At the peak of his riding career, Breasley could not stop riding winners. In 1966 he was the winning jockey in the Epsom Derby on Charlottown, repeating his triumph from two years earlier when he brought home Santa Claus in first place. Controversy was to haunt this win, however, in the shape of allegations which stirred memories of rumours from his early career in Australia. Santa Claus was a horse which he had ridden to victory several times before and as a result his mount started the race as a very short priced favourite, expected to win in a canter.

Shortly before the race began, whispers began to percolate through the crowds that Breasley had been “encouraged” by a bookmaker not to try too hard as a Santa Claus victory would prove very expensive. At the halfway point, the horse appeared to be labouring, with little chance of making the first three, let alone winning, and the whispers grew in volume. And then, as if by magic, Santa Claus appeared to find another gear, roared through the field and did, indeed come home with the rest of the field trailing in his wake! Interestingly, and despite the fact that Breasley had done what was asked of him in winning the race, the two were never paired again in a race.

Despite this apparent snub from the horses' owner, Breasley went on to ride winners with great frequency, both in minor races and in the classics. One of his “favourite” mounts was an Irish horse by the name of Ballymoss. Riding Ballymoss, he racked up wins in the Eclipse Stakes at Ascot, the King George VI and Queen ELizabeth stakes, also at Ascot and, perhaps his greatest victory after the Epsom Derby, the Prix de L’Arc de Triumph at Longchamps in Paris. In total in his career as a jockey, Breasley rode more than 3000 winners overall, with more than 1000, including four wins in the Caulfield Cup, in his native Australia. During his time in Britain, he was Champion jockey four times, in 1957 as mentioned earlier, and from 1961 through 1963 continuously, and in every season from 1955 to 1968 he was successful in over 100 rides.

After reaching the end of his career in the saddle, Breasley took on the role of trainer, with stables in the UK, France, the USA and Barbados, where he later made his home. Even in this role, rumours and whispers continued to circulate without real foundation, now prompted possibly by no more than jealousy from his rivals. Nevertheless, there was some cause for concern when one of his daughters married the son of a well-known bookmaker and how this might “influence” his activities. No charges were ever brought against Breasley and the rumours and whispers remained no more than that, with nothing ever proven. Yet controversy was never far away, and in 1976 Breasley was obliged to close his operations in France when a doping scandal was revealed, although nothing was ever directly attributed to the man himself.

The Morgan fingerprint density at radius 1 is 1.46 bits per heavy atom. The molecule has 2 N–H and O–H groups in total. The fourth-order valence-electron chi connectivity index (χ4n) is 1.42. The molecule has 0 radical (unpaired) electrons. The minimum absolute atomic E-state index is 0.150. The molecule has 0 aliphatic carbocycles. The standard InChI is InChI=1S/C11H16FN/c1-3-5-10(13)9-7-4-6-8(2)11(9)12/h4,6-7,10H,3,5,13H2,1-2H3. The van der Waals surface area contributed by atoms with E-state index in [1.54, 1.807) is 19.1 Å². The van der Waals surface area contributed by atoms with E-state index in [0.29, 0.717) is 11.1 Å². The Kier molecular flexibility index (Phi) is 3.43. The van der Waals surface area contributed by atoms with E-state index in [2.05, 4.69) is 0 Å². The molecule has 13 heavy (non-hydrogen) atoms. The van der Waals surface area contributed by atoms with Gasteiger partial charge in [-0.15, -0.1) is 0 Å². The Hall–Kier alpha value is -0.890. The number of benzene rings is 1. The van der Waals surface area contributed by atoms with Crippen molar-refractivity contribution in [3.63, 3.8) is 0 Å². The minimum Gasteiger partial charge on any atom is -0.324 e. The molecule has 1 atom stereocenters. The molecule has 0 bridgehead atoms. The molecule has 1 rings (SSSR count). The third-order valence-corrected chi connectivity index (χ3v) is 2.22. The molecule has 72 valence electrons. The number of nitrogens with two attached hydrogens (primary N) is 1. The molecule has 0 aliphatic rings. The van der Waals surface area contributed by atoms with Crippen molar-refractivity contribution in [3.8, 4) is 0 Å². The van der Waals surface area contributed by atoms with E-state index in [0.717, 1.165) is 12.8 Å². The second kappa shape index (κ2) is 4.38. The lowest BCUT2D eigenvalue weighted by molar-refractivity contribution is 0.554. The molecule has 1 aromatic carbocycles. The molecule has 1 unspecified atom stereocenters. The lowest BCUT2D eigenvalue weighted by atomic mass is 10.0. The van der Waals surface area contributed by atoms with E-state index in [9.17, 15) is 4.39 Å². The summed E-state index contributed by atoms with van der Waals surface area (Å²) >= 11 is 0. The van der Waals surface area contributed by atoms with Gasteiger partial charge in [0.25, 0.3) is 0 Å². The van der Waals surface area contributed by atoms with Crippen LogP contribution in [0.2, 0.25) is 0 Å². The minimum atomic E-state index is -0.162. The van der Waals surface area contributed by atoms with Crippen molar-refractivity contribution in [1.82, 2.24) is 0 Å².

Jockey, Trainer, Australian Hall Of Famer

Despite his successes in the saddle, life as a trainer proved to be more of a challenge, and an equally successful career in this aspect of the sport eluded him. Regrettably, he could not produce a similar string of champion horses, winning only one classic, the Irish Sweeps Derby, in 1972 with Steel Pulse. In his later years Breasley and his wife began to spend more and more time at their holiday home/stud in Barbados and when, in 1993 for the fourth consecutive time, his horse won the local Gold Cup, he decided his time with racing had reached the winning post, rest on his laurels, and together with his wife he retired and returned to Melbourne.

On his return to the scene of many of his triumphs, the Victoria authorities, in 1996, best jockey in the state, and in final recognition of the man’s greatness, Breasley became the first person to be inducted in to Australian Racings’ Hall of Fame. A fitting final comment to a life on the track. Breasley sadly passed away in December 2006 and will be remembered by many as the little jockey who was an Australian Giant!